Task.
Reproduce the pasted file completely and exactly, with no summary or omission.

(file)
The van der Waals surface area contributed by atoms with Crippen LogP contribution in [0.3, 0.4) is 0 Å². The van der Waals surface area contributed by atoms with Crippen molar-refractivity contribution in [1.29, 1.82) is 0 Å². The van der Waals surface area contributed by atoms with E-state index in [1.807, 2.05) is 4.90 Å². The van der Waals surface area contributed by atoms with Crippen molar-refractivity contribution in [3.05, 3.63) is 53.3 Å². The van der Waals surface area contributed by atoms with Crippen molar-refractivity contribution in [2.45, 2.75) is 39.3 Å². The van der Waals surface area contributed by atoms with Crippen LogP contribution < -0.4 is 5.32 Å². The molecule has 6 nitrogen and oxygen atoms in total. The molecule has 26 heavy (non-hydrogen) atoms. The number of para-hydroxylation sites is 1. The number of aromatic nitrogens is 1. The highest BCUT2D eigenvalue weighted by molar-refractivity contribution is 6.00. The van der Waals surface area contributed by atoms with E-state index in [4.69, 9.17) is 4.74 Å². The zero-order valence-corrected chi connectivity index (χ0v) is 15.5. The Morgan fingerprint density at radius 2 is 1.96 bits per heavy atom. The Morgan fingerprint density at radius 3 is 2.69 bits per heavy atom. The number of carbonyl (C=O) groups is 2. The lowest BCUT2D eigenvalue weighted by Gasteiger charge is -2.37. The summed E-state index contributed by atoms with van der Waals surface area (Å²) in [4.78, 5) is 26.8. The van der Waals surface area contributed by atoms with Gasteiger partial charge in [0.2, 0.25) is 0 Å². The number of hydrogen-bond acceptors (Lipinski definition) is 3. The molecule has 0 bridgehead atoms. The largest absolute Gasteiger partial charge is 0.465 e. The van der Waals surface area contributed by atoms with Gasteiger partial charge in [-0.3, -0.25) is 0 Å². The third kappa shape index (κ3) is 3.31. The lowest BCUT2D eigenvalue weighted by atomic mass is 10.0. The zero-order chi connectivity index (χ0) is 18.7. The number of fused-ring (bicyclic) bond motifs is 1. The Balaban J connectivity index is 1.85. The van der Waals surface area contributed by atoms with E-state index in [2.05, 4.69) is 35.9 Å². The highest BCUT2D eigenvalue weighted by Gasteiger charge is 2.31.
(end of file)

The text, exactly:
The van der Waals surface area contributed by atoms with Crippen LogP contribution in [0.3, 0.4) is 0 Å². The van der Waals surface area contributed by atoms with Crippen molar-refractivity contribution in [1.29, 1.82) is 0 Å². The van der Waals surface area contributed by atoms with E-state index in [1.807, 2.05) is 4.90 Å². The van der Waals surface area contributed by atoms with Crippen molar-refractivity contribution in [3.05, 3.63) is 53.3 Å². The van der Waals surface area contributed by atoms with Crippen molar-refractivity contribution in [2.45, 2.75) is 39.3 Å². The van der Waals surface area contributed by atoms with Crippen LogP contribution < -0.4 is 5.32 Å². The molecule has 6 nitrogen and oxygen atoms in total. The molecule has 26 heavy (non-hydrogen) atoms. The number of para-hydroxylation sites is 1. The number of aromatic nitrogens is 1. The highest BCUT2D eigenvalue weighted by molar-refractivity contribution is 6.00. The van der Waals surface area contributed by atoms with E-state index in [4.69, 9.17) is 4.74 Å². The zero-order valence-corrected chi connectivity index (χ0v) is 15.5. The Morgan fingerprint density at radius 2 is 1.96 bits per heavy atom. The Morgan fingerprint density at radius 3 is 2.69 bits per heavy atom. The number of carbonyl (C=O) groups is 2. The lowest BCUT2D eigenvalue weighted by Gasteiger charge is -2.37. The summed E-state index contributed by atoms with van der Waals surface area (Å²) in [4.78, 5) is 26.8. The van der Waals surface area contributed by atoms with Gasteiger partial charge in [0.2, 0.25) is 0 Å². The number of hydrogen-bond acceptors (Lipinski definition) is 3. The molecule has 0 bridgehead atoms. The largest absolute Gasteiger partial charge is 0.465 e. The van der Waals surface area contributed by atoms with Gasteiger partial charge in [-0.3, -0.25) is 0 Å². The third kappa shape index (κ3) is 3.31. The lowest BCUT2D eigenvalue weighted by atomic mass is 10.0. The zero-order chi connectivity index (χ0) is 18.7. The number of fused-ring (bicyclic) bond motifs is 1. The Balaban J connectivity index is 1.85. The van der Waals surface area contributed by atoms with E-state index in [2.05, 4.69) is 35.9 Å². The highest BCUT2D eigenvalue weighted by Gasteiger charge is 2.31.